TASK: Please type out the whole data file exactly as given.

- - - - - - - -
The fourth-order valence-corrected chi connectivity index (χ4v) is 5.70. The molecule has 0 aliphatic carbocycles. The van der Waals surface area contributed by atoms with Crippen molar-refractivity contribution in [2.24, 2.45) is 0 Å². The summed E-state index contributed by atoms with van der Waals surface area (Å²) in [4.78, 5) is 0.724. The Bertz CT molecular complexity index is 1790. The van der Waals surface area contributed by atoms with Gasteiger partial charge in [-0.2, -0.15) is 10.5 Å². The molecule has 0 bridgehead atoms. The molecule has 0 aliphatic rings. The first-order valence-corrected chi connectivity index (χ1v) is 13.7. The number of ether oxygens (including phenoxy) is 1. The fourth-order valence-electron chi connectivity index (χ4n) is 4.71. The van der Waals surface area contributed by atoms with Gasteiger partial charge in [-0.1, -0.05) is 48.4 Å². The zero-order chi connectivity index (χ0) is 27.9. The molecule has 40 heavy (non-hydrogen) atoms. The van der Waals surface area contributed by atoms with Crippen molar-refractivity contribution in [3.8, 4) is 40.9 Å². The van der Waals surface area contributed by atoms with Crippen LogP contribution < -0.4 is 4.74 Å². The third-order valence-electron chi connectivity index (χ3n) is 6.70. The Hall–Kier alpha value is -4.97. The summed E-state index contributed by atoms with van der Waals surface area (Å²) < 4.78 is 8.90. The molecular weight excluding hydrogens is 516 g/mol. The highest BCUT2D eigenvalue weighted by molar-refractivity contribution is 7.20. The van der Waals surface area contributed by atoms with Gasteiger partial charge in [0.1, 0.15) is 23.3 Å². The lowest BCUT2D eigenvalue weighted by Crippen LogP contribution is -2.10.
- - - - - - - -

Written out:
The fourth-order valence-corrected chi connectivity index (χ4v) is 5.70. The molecule has 0 aliphatic carbocycles. The van der Waals surface area contributed by atoms with Crippen molar-refractivity contribution in [2.24, 2.45) is 0 Å². The summed E-state index contributed by atoms with van der Waals surface area (Å²) in [4.78, 5) is 0.724. The Bertz CT molecular complexity index is 1790. The van der Waals surface area contributed by atoms with Gasteiger partial charge in [-0.2, -0.15) is 10.5 Å². The molecule has 0 bridgehead atoms. The molecule has 0 aliphatic rings. The first-order valence-corrected chi connectivity index (χ1v) is 13.7. The number of ether oxygens (including phenoxy) is 1. The fourth-order valence-electron chi connectivity index (χ4n) is 4.71. The van der Waals surface area contributed by atoms with Gasteiger partial charge in [-0.1, -0.05) is 48.4 Å². The zero-order chi connectivity index (χ0) is 27.9. The molecule has 40 heavy (non-hydrogen) atoms. The van der Waals surface area contributed by atoms with Crippen molar-refractivity contribution in [3.8, 4) is 40.9 Å². The van der Waals surface area contributed by atoms with Crippen LogP contribution < -0.4 is 4.74 Å². The third-order valence-electron chi connectivity index (χ3n) is 6.70. The Hall–Kier alpha value is -4.97. The summed E-state index contributed by atoms with van der Waals surface area (Å²) < 4.78 is 8.90. The molecular weight excluding hydrogens is 516 g/mol. The highest BCUT2D eigenvalue weighted by molar-refractivity contribution is 7.20. The van der Waals surface area contributed by atoms with Gasteiger partial charge in [0.1, 0.15) is 23.3 Å². The lowest BCUT2D eigenvalue weighted by Crippen LogP contribution is -2.10.